Re-imagining care

15.  The heart of the Committee's approach is that the care system should treat people not conditions. Services should adapt to people, not the other way round. (Paragraph 86)

The Dilnot Commission

16.  The Government has accepted the key principles set out in the Dilnot Report with the key exception that it proposes that the cap on individual contributions should be set at £75,000 in 2017-18 prices (equivalent to £61,000 at 2010-11 prices). The Committee plans to review the implications of the Government's proposal to introduce the cap at a higher level than recommended by Dilnot, but it welcomes the Government's endorsement of the principles set out by Dilnot, and its commitment to introduce the necessary primary legislation. (Paragraph 88)

Integrated care

17.  We recommend that the new health and wellbeing boards should be developed as the forum in which all interested parties should evolve the future shape of health and care services in their area. (Paragraph 95)

18.  Against the background of a common desire to avoid further management upheaval, and recognising the dangers of an over-prescriptive approach, the Committee repeats its recommendation that health and wellbeing boards and clinical commissioning groups should be placed under a duty to demonstrate how they intend to deliver a commissioning process which provides integrated health, social care and social housing services in their area. (Paragraph 100)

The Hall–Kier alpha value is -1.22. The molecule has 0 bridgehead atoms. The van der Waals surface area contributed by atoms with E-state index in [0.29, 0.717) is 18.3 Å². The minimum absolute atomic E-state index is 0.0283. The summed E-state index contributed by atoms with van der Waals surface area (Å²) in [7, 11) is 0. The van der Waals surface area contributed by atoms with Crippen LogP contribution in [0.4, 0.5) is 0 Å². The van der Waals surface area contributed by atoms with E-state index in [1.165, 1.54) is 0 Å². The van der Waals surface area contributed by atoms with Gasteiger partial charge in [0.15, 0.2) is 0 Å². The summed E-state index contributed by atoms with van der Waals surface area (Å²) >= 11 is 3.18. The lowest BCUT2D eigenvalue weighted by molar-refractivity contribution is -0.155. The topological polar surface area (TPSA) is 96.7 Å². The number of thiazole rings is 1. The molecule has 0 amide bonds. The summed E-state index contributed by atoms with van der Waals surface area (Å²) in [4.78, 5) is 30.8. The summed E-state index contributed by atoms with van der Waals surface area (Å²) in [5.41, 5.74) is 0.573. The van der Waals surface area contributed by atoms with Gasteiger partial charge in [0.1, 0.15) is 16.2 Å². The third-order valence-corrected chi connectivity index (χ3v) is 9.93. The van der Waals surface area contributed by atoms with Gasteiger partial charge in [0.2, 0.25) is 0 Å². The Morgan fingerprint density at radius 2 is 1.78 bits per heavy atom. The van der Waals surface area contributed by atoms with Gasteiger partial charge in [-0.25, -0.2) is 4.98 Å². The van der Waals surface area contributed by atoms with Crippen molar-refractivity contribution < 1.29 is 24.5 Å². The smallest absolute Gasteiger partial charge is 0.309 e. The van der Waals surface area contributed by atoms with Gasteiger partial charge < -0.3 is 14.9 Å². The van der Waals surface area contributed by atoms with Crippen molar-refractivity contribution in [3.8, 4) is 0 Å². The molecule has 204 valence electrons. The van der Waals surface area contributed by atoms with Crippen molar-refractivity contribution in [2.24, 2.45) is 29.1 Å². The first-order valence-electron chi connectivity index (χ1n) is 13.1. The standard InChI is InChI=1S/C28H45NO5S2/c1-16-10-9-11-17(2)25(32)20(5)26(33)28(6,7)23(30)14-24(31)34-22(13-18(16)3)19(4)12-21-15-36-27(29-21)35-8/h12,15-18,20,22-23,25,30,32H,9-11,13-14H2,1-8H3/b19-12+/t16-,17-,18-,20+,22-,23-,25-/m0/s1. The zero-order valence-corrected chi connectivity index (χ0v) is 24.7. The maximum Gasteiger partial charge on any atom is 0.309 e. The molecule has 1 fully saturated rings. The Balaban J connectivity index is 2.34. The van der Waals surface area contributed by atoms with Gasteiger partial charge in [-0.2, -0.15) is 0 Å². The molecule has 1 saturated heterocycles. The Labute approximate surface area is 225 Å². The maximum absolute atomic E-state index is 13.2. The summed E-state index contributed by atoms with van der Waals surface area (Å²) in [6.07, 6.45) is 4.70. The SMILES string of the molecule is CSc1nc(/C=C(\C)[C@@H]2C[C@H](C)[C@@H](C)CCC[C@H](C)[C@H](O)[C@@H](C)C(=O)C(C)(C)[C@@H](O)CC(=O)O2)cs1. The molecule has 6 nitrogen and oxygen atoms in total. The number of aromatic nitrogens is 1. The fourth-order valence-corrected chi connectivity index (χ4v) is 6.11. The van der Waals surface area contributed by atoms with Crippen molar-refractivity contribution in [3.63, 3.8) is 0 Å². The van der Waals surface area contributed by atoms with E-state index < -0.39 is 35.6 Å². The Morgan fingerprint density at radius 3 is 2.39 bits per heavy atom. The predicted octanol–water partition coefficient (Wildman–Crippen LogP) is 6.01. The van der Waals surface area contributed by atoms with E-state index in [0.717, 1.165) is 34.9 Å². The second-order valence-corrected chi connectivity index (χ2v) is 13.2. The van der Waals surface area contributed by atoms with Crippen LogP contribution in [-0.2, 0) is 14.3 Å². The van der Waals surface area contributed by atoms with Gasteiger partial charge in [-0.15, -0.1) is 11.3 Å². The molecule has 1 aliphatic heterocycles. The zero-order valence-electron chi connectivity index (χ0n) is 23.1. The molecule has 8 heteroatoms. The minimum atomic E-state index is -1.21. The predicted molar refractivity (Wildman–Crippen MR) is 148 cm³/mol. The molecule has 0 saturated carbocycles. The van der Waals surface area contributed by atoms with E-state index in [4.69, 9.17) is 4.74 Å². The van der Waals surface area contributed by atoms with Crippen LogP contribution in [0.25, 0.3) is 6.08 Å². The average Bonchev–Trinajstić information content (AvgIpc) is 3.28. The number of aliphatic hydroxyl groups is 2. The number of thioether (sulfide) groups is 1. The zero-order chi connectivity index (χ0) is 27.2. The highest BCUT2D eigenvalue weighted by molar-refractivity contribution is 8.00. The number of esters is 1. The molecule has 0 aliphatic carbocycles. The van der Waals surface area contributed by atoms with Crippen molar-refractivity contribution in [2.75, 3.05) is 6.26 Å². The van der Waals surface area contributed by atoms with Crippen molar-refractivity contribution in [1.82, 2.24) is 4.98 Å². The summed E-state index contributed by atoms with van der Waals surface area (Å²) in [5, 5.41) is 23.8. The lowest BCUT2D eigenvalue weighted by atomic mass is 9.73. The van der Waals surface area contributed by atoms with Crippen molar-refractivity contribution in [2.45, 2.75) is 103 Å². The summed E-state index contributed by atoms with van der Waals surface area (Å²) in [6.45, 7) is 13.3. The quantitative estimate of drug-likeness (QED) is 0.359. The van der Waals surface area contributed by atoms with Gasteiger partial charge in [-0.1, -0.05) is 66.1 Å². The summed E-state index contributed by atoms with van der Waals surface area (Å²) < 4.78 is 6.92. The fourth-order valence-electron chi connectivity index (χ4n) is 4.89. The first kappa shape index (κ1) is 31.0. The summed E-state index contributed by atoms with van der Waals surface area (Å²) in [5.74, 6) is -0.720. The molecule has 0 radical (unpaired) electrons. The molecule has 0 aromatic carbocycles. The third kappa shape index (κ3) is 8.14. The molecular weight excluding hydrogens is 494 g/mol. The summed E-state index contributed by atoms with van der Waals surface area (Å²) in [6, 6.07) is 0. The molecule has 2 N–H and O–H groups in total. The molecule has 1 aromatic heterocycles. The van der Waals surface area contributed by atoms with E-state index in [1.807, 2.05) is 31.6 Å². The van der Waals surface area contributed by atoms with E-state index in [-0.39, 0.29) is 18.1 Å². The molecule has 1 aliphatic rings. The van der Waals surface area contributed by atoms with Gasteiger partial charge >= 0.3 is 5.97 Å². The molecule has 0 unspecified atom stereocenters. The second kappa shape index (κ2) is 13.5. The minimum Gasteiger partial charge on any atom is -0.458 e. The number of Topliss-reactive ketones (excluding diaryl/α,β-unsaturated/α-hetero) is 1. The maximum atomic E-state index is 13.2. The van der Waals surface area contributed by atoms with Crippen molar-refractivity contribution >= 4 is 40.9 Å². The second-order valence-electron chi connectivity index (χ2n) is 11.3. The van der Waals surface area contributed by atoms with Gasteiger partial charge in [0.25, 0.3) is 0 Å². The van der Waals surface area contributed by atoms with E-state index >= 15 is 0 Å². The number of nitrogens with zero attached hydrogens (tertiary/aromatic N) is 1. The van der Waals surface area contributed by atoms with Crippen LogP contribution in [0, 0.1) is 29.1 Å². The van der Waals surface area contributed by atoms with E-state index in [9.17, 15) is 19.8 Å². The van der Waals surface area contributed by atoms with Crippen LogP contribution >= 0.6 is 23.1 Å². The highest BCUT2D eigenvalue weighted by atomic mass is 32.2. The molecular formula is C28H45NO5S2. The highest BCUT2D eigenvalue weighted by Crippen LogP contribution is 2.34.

19.  The Committee believes that the best way to provide services which treat people rather than conditions and services which adapt to people rather than causing people to adapt to services is to bring together funding, planning and commissioning of services around the forum of the Health and Wellbeing Board. All health and social care services in a given area should be included in this pooled process, including those which are developed to fund and implement the Dilnot proposals. (Paragraph 102)

Ring-fenced budgets

20.  The Committee recommends that the Government should introduce a ring fence to protect the current level of real-terms funding available to social care. This approach would ensure that resources were no longer treated as 'belonging' to a particular part of the system, but to the local health and care system as a whole. With agreement on local priorities, and with binding commitments on the amount of money available to fund them, a flexible, responsive health and care economy could be established which would use the total budget provided for health and care more efficiently than is the case at present with separate funding streams and different objectives. (Paragraph 106)

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Prepared 19 March 2013